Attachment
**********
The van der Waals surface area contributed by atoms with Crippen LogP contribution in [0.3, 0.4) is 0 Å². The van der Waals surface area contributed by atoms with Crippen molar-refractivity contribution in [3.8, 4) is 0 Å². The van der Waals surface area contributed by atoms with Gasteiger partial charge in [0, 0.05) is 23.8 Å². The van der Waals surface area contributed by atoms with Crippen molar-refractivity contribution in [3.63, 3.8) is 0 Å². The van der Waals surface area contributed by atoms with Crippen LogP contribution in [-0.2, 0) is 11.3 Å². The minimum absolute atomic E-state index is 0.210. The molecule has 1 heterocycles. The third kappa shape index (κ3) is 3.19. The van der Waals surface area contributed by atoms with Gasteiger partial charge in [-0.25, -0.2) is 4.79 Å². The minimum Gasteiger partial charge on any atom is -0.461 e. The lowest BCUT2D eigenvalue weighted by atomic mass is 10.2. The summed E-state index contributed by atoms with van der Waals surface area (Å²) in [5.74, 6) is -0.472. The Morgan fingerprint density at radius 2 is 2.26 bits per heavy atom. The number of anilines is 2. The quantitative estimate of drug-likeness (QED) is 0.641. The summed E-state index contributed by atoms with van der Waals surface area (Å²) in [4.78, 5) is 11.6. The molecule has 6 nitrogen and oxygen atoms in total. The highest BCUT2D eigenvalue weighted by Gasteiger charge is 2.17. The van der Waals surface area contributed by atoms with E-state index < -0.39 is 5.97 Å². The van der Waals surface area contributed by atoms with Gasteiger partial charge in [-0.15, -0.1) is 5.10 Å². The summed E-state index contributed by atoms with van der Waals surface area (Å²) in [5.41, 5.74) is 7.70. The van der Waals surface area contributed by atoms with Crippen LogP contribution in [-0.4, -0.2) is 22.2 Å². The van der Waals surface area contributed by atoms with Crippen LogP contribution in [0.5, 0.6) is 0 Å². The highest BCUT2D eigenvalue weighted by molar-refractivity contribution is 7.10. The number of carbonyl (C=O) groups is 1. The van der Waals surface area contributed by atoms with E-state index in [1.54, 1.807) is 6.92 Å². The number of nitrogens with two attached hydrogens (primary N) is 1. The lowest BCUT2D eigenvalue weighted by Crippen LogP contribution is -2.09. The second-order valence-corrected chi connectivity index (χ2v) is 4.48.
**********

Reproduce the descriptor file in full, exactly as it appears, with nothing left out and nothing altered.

The van der Waals surface area contributed by atoms with Crippen LogP contribution in [0.3, 0.4) is 0 Å². The van der Waals surface area contributed by atoms with Crippen molar-refractivity contribution in [3.8, 4) is 0 Å². The van der Waals surface area contributed by atoms with Gasteiger partial charge in [0, 0.05) is 23.8 Å². The van der Waals surface area contributed by atoms with Crippen molar-refractivity contribution in [3.63, 3.8) is 0 Å². The van der Waals surface area contributed by atoms with Crippen LogP contribution in [-0.2, 0) is 11.3 Å². The minimum absolute atomic E-state index is 0.210. The molecule has 1 heterocycles. The third kappa shape index (κ3) is 3.19. The van der Waals surface area contributed by atoms with Gasteiger partial charge in [-0.25, -0.2) is 4.79 Å². The minimum Gasteiger partial charge on any atom is -0.461 e. The lowest BCUT2D eigenvalue weighted by atomic mass is 10.2. The summed E-state index contributed by atoms with van der Waals surface area (Å²) in [5.74, 6) is -0.472. The Morgan fingerprint density at radius 2 is 2.26 bits per heavy atom. The number of anilines is 2. The quantitative estimate of drug-likeness (QED) is 0.641. The summed E-state index contributed by atoms with van der Waals surface area (Å²) in [4.78, 5) is 11.6. The molecule has 6 nitrogen and oxygen atoms in total. The highest BCUT2D eigenvalue weighted by Gasteiger charge is 2.17. The van der Waals surface area contributed by atoms with E-state index < -0.39 is 5.97 Å². The van der Waals surface area contributed by atoms with Gasteiger partial charge in [-0.15, -0.1) is 5.10 Å². The summed E-state index contributed by atoms with van der Waals surface area (Å²) in [5.41, 5.74) is 7.70. The van der Waals surface area contributed by atoms with Crippen LogP contribution in [-0.4, -0.2) is 22.2 Å². The van der Waals surface area contributed by atoms with Crippen LogP contribution in [0.5, 0.6) is 0 Å². The highest BCUT2D eigenvalue weighted by molar-refractivity contribution is 7.10. The number of carbonyl (C=O) groups is 1. The van der Waals surface area contributed by atoms with E-state index in [1.54, 1.807) is 6.92 Å². The number of nitrogens with two attached hydrogens (primary N) is 1. The lowest BCUT2D eigenvalue weighted by Crippen LogP contribution is -2.09. The second-order valence-corrected chi connectivity index (χ2v) is 4.48.